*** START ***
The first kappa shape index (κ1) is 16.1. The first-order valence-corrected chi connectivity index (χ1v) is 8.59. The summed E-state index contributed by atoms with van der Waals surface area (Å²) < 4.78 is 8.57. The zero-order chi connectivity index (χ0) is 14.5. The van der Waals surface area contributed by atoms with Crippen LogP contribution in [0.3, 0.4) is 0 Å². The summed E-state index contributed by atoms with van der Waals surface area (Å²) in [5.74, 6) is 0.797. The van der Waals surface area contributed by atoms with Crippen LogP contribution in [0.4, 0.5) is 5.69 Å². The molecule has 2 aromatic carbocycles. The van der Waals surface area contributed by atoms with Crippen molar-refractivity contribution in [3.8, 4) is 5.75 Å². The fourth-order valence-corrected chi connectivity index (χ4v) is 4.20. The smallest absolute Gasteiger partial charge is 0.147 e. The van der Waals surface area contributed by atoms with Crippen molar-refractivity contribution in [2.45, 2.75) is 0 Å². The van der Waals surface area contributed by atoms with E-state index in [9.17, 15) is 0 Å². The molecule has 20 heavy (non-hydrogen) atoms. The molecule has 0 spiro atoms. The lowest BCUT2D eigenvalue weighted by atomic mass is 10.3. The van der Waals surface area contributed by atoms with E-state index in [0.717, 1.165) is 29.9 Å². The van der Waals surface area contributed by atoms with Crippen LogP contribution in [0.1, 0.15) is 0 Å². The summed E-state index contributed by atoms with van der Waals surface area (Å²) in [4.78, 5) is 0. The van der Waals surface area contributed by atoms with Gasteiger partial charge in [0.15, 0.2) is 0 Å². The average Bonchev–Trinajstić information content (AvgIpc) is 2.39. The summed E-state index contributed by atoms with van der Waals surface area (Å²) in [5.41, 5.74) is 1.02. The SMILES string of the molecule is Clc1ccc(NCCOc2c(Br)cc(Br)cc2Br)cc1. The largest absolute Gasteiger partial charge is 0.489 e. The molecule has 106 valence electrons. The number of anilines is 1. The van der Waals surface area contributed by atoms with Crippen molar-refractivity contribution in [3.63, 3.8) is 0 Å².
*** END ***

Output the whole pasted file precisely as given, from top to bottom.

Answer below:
The first kappa shape index (κ1) is 16.1. The first-order valence-corrected chi connectivity index (χ1v) is 8.59. The summed E-state index contributed by atoms with van der Waals surface area (Å²) < 4.78 is 8.57. The zero-order chi connectivity index (χ0) is 14.5. The van der Waals surface area contributed by atoms with Crippen LogP contribution in [0.3, 0.4) is 0 Å². The summed E-state index contributed by atoms with van der Waals surface area (Å²) in [5.74, 6) is 0.797. The van der Waals surface area contributed by atoms with Crippen LogP contribution in [0.4, 0.5) is 5.69 Å². The molecule has 2 aromatic carbocycles. The van der Waals surface area contributed by atoms with Crippen molar-refractivity contribution in [3.8, 4) is 5.75 Å². The fourth-order valence-corrected chi connectivity index (χ4v) is 4.20. The smallest absolute Gasteiger partial charge is 0.147 e. The van der Waals surface area contributed by atoms with Crippen molar-refractivity contribution in [2.45, 2.75) is 0 Å². The van der Waals surface area contributed by atoms with E-state index in [9.17, 15) is 0 Å². The molecule has 20 heavy (non-hydrogen) atoms. The molecule has 0 spiro atoms. The lowest BCUT2D eigenvalue weighted by atomic mass is 10.3. The van der Waals surface area contributed by atoms with E-state index in [0.717, 1.165) is 29.9 Å². The van der Waals surface area contributed by atoms with Crippen LogP contribution in [0.1, 0.15) is 0 Å². The summed E-state index contributed by atoms with van der Waals surface area (Å²) in [4.78, 5) is 0. The van der Waals surface area contributed by atoms with Gasteiger partial charge in [0.15, 0.2) is 0 Å². The average Bonchev–Trinajstić information content (AvgIpc) is 2.39. The summed E-state index contributed by atoms with van der Waals surface area (Å²) in [5.41, 5.74) is 1.02. The SMILES string of the molecule is Clc1ccc(NCCOc2c(Br)cc(Br)cc2Br)cc1. The largest absolute Gasteiger partial charge is 0.489 e. The molecule has 106 valence electrons. The number of anilines is 1. The van der Waals surface area contributed by atoms with Crippen molar-refractivity contribution in [3.63, 3.8) is 0 Å².